How to Connect with Your Partner Through Differences

There comes a point in a relationship or marriage when it dawns on you that your partner is actually much different from you. This realization often comes when you begin living together in domestic bliss…or maybe…scratch the bliss part. I remember when my husband and I got our first tiny one-bedroom apartment together and our newly married cloud of contentment suddenly became a fog of little arguments over where the silverware drawer should go and whether or not he or I had too many clothes or shoes. However, the real kicker that helped me see the true colors of spousal differentiation arrived one day when I was innocently taking a shower to get ready for the morning. As I was showering, I heard the door open and my husband enter. I stopped shampooing my hair and silently wondered what he was doing in my zone of personal toiletry space (note that I grew up in a very private family and we never entered the bathroom when someone else was in there). When all of a sudden, I heard the unmistakable sounds and smelled the unmentionable smell of someone pooping…yes, pooping…about one foot away from me, hidden only by a thin layer of plastic and fabric.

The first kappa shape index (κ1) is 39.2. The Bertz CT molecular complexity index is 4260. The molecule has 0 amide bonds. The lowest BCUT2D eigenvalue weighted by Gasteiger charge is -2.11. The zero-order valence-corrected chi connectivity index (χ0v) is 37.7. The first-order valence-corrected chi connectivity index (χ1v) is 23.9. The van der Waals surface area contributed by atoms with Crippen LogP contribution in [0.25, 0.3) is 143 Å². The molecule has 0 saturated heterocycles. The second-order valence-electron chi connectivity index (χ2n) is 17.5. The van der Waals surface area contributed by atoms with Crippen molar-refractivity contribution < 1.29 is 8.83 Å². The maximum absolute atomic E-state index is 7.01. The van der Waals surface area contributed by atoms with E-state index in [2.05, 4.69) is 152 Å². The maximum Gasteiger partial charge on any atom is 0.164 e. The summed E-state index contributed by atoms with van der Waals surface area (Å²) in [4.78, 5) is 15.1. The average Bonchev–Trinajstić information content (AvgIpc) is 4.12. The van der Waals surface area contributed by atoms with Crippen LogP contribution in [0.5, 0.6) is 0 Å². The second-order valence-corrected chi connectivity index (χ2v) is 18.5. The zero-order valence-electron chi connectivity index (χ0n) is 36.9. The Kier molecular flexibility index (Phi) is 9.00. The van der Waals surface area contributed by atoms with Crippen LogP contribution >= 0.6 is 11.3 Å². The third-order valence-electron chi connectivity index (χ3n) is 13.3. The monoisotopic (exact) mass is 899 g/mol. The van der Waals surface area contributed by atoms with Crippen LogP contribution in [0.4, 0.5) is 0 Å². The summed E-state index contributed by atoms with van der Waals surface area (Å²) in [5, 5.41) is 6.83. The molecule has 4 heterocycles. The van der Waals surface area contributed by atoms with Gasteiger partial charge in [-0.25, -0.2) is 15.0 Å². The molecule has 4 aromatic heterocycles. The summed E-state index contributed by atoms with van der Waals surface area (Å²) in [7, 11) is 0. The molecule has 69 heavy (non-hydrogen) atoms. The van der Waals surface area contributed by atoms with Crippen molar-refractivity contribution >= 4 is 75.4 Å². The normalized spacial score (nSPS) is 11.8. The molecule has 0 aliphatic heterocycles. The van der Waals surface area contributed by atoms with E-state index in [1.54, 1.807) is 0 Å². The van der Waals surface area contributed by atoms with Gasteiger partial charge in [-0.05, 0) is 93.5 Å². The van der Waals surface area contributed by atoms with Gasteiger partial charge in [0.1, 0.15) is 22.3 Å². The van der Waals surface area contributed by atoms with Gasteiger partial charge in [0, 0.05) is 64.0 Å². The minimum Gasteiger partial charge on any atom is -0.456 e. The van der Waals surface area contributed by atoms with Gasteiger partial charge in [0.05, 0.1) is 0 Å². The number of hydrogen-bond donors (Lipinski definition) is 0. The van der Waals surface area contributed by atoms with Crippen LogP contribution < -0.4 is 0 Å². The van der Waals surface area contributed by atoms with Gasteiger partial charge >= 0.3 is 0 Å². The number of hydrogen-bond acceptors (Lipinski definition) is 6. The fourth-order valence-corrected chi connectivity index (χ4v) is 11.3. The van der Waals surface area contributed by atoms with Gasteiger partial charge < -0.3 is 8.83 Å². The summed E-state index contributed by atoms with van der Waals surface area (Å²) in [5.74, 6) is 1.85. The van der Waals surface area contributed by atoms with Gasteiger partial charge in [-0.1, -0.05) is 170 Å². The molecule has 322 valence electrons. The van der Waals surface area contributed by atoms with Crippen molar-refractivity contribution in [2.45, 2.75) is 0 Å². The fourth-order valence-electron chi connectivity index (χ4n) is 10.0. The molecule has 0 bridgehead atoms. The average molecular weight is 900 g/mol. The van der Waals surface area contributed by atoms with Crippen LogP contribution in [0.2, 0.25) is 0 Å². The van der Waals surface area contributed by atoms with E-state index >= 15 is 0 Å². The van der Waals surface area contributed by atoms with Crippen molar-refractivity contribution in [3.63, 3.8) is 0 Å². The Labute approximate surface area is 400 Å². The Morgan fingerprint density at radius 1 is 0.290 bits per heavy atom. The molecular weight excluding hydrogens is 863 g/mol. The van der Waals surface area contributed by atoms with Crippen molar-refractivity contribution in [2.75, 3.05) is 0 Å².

“What are you doing?” I screeched. “You cannot seriously be pooping while I am in the bathroom with you!” My husband nonchalantly and very logically said, “Uh, yeah, I am, I had to go and we only have one bathroom.” My eyes popped, my mouth dropped open, and I covered my ears to hide the sounds of male defecation while I urged him to get out as quickly as possible and yelled that this was definitely crossing a boundary line!

Eight years of marriage and two kids later and I have definitely moved past my snobbish notions of bathroom personal time (although I do still draw the line of spousal bowel movements while I am in the bathroom). However, since that very abrupt and shocking encounter with my husband all those years ago, I have come to the realization again and again that we are very different people. Along with the differences in personalities and gender that cause frustrated sighs, eye rolls, or the occasional heated argument, it is important to understand and recognize a more positive way in which our spouses differ from us, namely, how they love and want to be loved by us.5lovelanguages

Enter the Five Love Languages book by Gary Chapman. In it, he discusses the unique ways in which individuals feel and express love. Chapman uses the analogy of a “love tank”, which much like a gas tank when it is running low, the vehicle, or in this case the person, starts to decompress, fall apart, and cannot run with their usual gusto and topnotch performance. A person’s love tank is filled when they are uniquely loved through a partner’s use of their individual love language. Champman depicts the following five love languages and suggests that individuals identify their top two or three.

  • Words of Affirmation – These include verbal affirmations of a job well done, compliments on a new haircut or outfit, and uplifting and encouraging statements.